FIG. 2 is a block diagram showing a functional configuration example of the feature extractor 200. The feature extractor 200 includes a color histogram extractor 210, a calculator 220 for the histogram difference between consecutive frames, a threshold holder 230, a cut-change point determiner 240, and a change point interval calculator 250.

FIGS. 3A and 3B are diagrams showing one example of the color histogram of a luminance signal Y, a color difference signal (blue) Cb, and a color difference signal [0] (red) Cr extracted on a frame-by-frame basis from baseband data output from the video decoder 130. In the graphs of FIGS. 3A and 3B, the abscissa indicates the grayscale and the ordinate indicates the frequency. FIG. 3C is a diagram showing the area difference between the color histograms of FIGS. 3A and 3B. The hatched areas in FIG. 3C are equivalent to the area difference between the color histograms of FIGS. 3A and 3B. Details of FIGS. 3A to 3C will be described with reference to FIG. 2.

FIG. 4 is a diagram conceptually showing an example in which images corresponding to the respective frames included in a moving image are arranged in a time-series manner. Details of FIG. 4 will be described later with reference to FIG. 2.

The color histogram extractor 210 holds baseband data output from the video decoder 130 in a buffer and samples the color histogram of Y, Cb, and Cr of the entire screen from the baseband data held in the buffer. In addition, for the sampled color histogram, the color histogram extractor 210 separates the grayscales into N stages (e.g. N=16) and carries out normalization in such a way that the sum of the frequencies of the respective stages becomes constant. Subsequently, the color histogram extractor 210 outputs the normalized histogram of Y, Cb, and Cr to the histogram difference calculator 220. For example, the histogram of Y, Cb, and Cr extracted from one frame included in a moving image is shown in FIG. 3A, and the histogram of Y, Cb, and Cr extracted from the frame subsequent to the frame corresponding to the histogram shown in FIG. 3A is shown in FIG. 3B. In this way, the histogram of Y, Cb, and Cr is extracted for each of the frames included in the moving image input to the moving image input unit 110.

The histogram difference calculator 220 calculates the differences in the color histogram area between consecutive two frames, for the color histograms of Y, Cb, and Cr of the respective frames output from the color histogram extractor 210. The calculator 220 outputs the calculated histogram differences to the cut-change point determiner 240. For example, as the area difference between the color histograms shown in FIGS. 3A and 3B corresponding to consecutive two frames, the area of the hatched areas shown in FIG. 3C is calculated.

The threshold holder 230 holds a threshold used when the cut-change point determiner 240 determines whether or not the boundary between consecutive two frames is a cut-change point, and outputs the held threshold to the cut-change point determiner 240.

The cut-change point determiner 240 determines whether or not the boundary between consecutive two frames is a cut-change point, based on whether or not the histogram difference output from the histogram difference calculator 220 surpasses the threshold held in the threshold holder 230. Specifically, if the histogram difference output from the calculator 220 surpasses the threshold held in the threshold holder 230, the cut-change point determiner 240 determines that the boundary between consecutive two frames corresponding to the histogram difference is a cut-change point, and outputs the time corresponding to this boundary as a cut-change point time to the change point interval calculator 250. On the other hand, if the histogram difference output from the calculator 220 does not surpass the threshold held in the threshold holder 230, the cut-change point determiner 240 determines that the boundary between consecutive two frames corresponding to the histogram difference is not a cut-change point. If it is determined that the boundary is not a cut-change point in this way, no time is output to the change point interval calculator 250.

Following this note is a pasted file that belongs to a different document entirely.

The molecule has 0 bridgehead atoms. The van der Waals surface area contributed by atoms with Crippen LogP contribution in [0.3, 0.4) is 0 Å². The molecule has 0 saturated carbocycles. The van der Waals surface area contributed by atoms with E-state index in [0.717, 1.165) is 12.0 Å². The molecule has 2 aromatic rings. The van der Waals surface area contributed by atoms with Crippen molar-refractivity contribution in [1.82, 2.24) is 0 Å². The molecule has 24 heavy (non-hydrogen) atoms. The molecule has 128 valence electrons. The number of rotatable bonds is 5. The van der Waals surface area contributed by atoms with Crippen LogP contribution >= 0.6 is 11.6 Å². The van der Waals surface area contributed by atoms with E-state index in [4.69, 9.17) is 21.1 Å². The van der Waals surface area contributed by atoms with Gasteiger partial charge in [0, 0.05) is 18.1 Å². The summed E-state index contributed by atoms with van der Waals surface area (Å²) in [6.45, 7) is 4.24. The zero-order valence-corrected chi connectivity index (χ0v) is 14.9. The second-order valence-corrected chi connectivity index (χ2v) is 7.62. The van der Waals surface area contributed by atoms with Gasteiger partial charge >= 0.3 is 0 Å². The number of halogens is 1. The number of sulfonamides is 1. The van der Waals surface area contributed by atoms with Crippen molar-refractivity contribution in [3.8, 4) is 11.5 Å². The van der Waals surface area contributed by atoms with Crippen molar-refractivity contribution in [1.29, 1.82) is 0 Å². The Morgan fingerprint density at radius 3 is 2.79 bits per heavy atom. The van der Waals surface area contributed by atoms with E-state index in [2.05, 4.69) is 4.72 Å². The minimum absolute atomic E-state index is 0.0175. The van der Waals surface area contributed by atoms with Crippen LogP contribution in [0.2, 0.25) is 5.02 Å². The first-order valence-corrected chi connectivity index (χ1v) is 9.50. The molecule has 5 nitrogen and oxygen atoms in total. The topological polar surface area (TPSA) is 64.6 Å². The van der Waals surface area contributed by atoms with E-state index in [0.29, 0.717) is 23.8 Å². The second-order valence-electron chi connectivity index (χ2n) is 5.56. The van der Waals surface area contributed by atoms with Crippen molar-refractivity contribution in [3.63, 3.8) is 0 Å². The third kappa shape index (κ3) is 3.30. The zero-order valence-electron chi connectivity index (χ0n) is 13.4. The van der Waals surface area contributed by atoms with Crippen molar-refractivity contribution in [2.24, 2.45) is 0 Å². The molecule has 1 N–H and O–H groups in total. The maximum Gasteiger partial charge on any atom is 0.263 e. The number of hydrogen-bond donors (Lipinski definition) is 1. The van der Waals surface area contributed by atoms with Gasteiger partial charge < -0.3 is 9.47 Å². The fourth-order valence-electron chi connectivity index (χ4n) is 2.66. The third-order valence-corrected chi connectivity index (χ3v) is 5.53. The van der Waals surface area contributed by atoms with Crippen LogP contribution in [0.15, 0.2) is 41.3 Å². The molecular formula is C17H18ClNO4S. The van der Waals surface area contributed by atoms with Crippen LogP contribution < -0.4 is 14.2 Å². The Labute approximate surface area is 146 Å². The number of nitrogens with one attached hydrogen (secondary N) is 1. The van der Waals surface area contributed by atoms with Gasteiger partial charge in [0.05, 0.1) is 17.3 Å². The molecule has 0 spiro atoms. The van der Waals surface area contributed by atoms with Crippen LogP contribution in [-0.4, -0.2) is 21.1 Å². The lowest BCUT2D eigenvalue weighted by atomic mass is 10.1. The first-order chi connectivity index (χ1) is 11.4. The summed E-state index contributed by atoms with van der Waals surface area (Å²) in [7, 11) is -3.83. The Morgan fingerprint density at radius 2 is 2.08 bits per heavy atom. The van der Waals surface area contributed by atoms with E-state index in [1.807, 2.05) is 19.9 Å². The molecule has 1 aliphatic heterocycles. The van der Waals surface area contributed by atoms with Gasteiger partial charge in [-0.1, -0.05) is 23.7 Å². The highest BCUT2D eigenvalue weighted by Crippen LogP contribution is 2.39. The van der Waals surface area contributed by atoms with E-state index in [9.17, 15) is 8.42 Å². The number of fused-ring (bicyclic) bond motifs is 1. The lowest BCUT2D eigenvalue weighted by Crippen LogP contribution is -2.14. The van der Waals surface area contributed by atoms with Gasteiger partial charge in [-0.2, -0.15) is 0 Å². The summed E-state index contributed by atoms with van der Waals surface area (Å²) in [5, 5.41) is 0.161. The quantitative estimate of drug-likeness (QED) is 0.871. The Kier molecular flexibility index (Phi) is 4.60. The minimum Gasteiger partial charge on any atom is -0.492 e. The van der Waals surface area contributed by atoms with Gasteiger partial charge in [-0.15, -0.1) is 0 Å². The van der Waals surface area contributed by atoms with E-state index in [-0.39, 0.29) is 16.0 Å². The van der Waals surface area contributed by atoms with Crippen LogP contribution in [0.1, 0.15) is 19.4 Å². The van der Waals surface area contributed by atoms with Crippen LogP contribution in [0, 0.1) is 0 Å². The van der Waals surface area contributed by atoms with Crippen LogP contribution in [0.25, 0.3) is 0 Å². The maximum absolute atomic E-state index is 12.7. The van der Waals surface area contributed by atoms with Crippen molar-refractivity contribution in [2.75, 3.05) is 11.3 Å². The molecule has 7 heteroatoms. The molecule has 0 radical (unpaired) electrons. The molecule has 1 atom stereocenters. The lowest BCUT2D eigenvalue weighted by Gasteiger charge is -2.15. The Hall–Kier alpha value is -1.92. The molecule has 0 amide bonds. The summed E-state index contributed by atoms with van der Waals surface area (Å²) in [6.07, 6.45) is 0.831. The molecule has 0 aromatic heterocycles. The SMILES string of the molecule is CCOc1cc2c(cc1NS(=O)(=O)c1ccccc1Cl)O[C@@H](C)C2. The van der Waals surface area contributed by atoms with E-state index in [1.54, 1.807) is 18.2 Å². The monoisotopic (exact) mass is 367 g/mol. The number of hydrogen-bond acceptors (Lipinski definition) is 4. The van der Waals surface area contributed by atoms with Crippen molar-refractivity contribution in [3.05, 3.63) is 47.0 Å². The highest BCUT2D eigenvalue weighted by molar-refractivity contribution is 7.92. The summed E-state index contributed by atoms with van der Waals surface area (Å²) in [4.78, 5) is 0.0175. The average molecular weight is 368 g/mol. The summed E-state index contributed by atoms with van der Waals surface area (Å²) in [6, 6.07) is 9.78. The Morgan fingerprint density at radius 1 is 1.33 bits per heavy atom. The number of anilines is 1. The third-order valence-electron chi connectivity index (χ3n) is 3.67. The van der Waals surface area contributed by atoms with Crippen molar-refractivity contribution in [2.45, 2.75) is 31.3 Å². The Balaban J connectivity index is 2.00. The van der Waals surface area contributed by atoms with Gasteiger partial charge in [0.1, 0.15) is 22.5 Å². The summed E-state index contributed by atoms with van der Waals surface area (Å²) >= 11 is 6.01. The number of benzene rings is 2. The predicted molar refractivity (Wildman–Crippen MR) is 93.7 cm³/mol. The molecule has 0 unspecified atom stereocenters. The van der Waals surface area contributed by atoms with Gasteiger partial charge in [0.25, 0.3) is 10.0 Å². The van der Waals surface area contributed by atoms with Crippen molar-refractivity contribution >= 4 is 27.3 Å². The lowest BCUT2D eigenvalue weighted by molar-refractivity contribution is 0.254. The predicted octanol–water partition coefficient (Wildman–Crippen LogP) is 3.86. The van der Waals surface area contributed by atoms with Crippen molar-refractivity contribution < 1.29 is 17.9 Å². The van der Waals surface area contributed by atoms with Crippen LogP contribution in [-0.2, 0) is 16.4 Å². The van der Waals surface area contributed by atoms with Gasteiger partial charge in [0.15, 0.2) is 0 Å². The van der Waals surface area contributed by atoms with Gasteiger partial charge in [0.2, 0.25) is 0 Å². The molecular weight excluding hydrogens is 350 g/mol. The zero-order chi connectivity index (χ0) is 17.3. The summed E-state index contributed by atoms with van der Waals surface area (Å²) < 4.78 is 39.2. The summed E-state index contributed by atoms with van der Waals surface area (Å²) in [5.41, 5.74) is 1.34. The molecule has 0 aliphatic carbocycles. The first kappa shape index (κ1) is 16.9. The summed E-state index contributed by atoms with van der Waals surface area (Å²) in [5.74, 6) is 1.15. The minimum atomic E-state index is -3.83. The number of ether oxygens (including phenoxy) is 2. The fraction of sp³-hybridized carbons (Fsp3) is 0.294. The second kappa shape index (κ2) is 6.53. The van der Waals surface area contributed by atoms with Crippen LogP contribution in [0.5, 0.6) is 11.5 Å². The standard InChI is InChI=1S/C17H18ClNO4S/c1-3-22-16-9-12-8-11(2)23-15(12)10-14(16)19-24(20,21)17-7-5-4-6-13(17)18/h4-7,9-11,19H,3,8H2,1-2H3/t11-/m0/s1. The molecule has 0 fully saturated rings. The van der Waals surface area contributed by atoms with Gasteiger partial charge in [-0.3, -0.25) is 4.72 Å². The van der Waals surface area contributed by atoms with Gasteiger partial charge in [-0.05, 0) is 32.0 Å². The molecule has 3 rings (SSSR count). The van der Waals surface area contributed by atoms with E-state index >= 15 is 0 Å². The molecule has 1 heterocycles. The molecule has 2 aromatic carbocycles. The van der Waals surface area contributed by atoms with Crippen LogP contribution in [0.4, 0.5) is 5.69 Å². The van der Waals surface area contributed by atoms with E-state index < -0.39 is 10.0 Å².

FIG. 4 schematically shows images 301 to 309 corresponding to the respective frames included in a moving image 300 captured by an imaging device. The images 301 to 309 are included in one moving image 300. Four scenes whose imaging times and places are different from each other are included in the moving image 300, and therefore the composition, color, and so on of the subject instantaneously change across the frames corresponding to the scene changes. Consequently, the histogram differences between consecutive two frames corresponding to the scene changes are larger than the threshold held in the threshold holder 230, so that each of the boundaries between consecutive two frames is determined to be a cut-change point.

For example, the images 301 to 303 arise from imaging of a person walking around town. These images look similar to each other as a whole although the person moves across the images and thus the position of the person is somewhat different among the images. Therefore, the histogram differences between consecutive two frames of the images 301 to 303 do not surpass the threshold held in the threshold holder 230, so that it is determined that each boundary between consecutive two frames is not a cut-change point.